New dielectric material improving mobile phone battery capacity has been developed by an international research team.
According to a report published in the scientific journal Nature, the material based on fibre-thin strontium titanate layers, could significantly enhance the performance of capacitors, opening up new options for wireless communication at higher frequencies.
“This material allows capacitors to reach at least five times the power compared to the materials that are currently being used,” said Darrell Schlom, from the Cornell University, USA, who has coordinated the research.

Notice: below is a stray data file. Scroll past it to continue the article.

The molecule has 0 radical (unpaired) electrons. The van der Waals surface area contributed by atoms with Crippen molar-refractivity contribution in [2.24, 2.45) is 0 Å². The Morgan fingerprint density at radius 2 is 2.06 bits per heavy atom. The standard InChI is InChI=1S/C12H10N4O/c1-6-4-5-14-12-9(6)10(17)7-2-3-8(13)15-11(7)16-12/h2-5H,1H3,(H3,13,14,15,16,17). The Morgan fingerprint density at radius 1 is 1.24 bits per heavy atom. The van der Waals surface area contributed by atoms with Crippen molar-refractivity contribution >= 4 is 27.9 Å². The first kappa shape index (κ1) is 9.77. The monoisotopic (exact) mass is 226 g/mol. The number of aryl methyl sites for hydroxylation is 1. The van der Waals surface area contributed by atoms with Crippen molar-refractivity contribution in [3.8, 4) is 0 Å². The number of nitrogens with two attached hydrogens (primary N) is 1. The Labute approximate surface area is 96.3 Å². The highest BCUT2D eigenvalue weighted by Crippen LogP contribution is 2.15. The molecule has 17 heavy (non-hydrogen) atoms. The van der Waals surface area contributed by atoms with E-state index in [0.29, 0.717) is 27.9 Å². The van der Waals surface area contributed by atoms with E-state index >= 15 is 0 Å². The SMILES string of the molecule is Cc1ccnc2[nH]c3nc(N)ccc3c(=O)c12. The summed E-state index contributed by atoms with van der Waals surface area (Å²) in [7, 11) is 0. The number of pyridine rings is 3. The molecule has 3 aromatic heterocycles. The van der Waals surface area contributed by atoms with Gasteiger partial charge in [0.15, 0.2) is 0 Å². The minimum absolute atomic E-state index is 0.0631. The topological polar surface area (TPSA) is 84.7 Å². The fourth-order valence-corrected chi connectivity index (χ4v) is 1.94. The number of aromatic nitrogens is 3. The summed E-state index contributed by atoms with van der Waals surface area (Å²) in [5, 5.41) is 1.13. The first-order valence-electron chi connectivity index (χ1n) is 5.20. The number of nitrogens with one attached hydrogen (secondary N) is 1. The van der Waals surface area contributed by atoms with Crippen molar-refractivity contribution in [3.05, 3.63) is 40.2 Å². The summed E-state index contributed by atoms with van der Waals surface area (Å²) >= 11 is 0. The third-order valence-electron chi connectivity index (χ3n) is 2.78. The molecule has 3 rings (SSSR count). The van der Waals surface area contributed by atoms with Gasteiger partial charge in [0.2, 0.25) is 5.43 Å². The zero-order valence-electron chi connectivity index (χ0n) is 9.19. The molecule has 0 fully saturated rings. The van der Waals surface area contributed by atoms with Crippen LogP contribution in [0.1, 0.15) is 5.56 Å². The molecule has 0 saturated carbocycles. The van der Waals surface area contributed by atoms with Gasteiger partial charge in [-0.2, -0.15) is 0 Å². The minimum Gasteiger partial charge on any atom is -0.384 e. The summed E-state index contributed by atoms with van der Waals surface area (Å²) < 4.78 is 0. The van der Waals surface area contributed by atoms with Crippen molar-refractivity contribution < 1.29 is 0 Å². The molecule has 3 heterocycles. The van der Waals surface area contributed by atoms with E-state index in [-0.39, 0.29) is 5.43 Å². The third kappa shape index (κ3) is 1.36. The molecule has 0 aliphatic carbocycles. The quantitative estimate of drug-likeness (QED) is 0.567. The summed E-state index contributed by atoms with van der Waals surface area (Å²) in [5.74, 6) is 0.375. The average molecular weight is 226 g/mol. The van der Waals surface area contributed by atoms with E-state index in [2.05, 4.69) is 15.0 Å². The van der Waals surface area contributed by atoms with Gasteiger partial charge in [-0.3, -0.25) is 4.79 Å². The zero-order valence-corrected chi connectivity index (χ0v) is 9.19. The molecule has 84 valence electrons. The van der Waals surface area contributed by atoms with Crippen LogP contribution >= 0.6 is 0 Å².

The new capacitors’ ability to store charge can be altered by applying electric current, which helps to reduce energy loss.
The improved features are enabled by the unique characteristics of strontium titanate and the process used to deposit the layers onto manmade rare earth scandate crystals.
In contrast to the tuneable dielectrics that are commercially available today, the new strontium titanate layers show a much lower density of defects, reducing the energy and performance loss.
Unlike conventional crystals, the atomic layers are not evenly developed but look like a brick wall when put under a microscope.
If the lattice structure of a strontium titanate crystal is standard, it tends to display many defects. However, with the brick-wall structure of the material, the defects are balanced out with a mortar-like layer in between the bricks.